“This possibly represents the greatest discovery of the century. With this technology, we could end suffering and disease for billions of people.” Stephen Heitner, M.D., a cardiologist at OHSU in Portland, Oregon, was a member of the research team who showed it is possible to correct genetic defects in embryos. As he explains, this breakthrough could ultimately lead to humankind’s ability to end genetic diseases.
The study involved DNA, which is your hereditary material, inherited from each of your parents. Small pieces of the DNA are called genes. Researchers recruited a patient with a gene defect which caused his heart to develop hypertrophic cardiomyopathy, or HCM, or overly thick heart muscle. HCM can cause heart failure, cardiac arrest and sudden death. Each child of a patient with HCM has a 50 percent risk to inherit the genetic predisposition to develop HCM themselves.
The study team used a technology called CRISPR-Cas9, which works like scissors to DNA. The research participant donated sperm, which researchers combined with eggs from healthy female research participants. This process created embryos. They injected CRISPR-Cas9 into the embryos to scissor out the portion of the patient’s gene that was defective. The embryo then used the healthy egg’s DNA as a template to build healthy DNA, thereby fixing the genetic defect. For a more detailed explanation I’d recommend reading this article https://www.vox.com/science-and-health/2017/8/2/16083300/crispr-heart-disease.
Theoretically, if the embryo had been allowed to develop into a baby, the baby would not be at increased risk for HCM because the genetic defect causing that risk had been fixed. The big-picture concept is this: families with genetic disease due to a single genetic defect could use this technology to prevent the genetic defect from being passed on to future generations. Long-term, this means we could eradicate genetic disease, including sudden death syndromes such as Long QT or HCM, conditions for which there are known genetic causes.
There are obvious benefits to this technology. Parents affected by genetic disorders could be comforted in knowing that their child will not inherit the genetic disease and its associated health problems and risks. Since the child would not have the genetic disorder, the child could not pass it on to the next generation, either. As Amy Koski, clinical research coordinator for the study and manager of the OHSU Center for Embryonic Cell and Gene Therapy, notes, “We’re literally giving children an opportunity to not have to go to the doctor, to be able to run if they want to run, to be able to do what they want to do.” However, despite these benefits, there are significant scientific, legislative and ethical issues to consider before this technology is brought into mainstream health care.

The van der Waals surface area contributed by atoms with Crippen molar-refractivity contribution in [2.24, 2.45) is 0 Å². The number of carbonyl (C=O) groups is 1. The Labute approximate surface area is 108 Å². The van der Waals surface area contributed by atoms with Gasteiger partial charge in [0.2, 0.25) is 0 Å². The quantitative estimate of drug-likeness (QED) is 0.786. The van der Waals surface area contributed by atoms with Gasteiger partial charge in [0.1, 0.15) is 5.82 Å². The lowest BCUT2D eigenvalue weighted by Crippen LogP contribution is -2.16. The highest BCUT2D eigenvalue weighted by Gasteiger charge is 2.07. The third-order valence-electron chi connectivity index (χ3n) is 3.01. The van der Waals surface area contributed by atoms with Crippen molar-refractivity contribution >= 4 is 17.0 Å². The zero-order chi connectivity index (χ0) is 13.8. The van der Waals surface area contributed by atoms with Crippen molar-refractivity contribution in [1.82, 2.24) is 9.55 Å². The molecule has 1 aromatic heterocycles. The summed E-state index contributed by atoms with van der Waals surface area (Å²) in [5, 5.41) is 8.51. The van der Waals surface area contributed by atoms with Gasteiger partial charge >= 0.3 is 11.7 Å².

From a scientific standpoint, this study is only the first step in a long series of research studies needed to prove the safety and effectiveness of the technology. This study was able to fix the genetic problem in about 72 percent of the embryos created; we would need to get the accuracy of the technology to nearly 100 percent before using it for patient care.
Additionally, current laws and regulations restrict use of CRISPR-Cas9 only to research, not mainstream clinical use. In fact, the research embryos were destroyed because it is illegal for them to be allowed to develop into babies. The National Institutes of Health will not fund any research involving human embryos, and the Food and Drug Administration is prohibited by Congress from even acknowledging this technology exists. This means that research studies need to be paid for outside of the NIH, and laws would have to be changed in order for the FDA to be able to regulate use of CRISPR-Cas9 technology for humans.
Last but certainly not least, CRISPR-Cas9 has brought to light significant ethical concerns. Many argue that use of this technology amounts to playing God and feel that humans should not have any role in genetic modification. Others worry about the ‘slippery slope’ this creates. In the wrong hands, theoretically this technology could lead to ‘designer babies’ with selected genetic advantages. Heitner, Koski, and many of those on the study team have stated that regulations must be developed and enforced to ensure this technology is used for the greater good. Heitner said, “The ethics of this technology need to be ironed out by a panel of experts, including scientists, physicians, leaders from a variety of religions as well as public health experts and members of the community.”
The study team believes that patients themselves should play a large role in how this technology is applied. Koski said, “What’s really important is hearing from the people who live with genetic diseases. We need them to speak out and tell their story, the positive and the negative. Regulators need to hear this side. Right now the discussion lies with scientists, ethicists and Congress; we all have opinions and facts, but most of us do not fully grasp what hurdles in life come with genetic diseases. They need to show the decision makers why gene correction really matters.”
Despite these and other obstacles to success, it appears for the time being that this research will proceed forward, because researchers worldwide are already working to advance this technology. Heitner stated, “As stewards of science and medicine, we need to be sure this is done correctly, and the only way that that can happen is if we do it. There are people all over the world that are racing to get this technology done and I feel that it’s our obligation to ensure it is done the right way.”
Author Meghan Mannello, M.S., C.G.C., is a cardiovascular genetic counselor at OHSU in Portland, Oregon. She is not a member of the study team.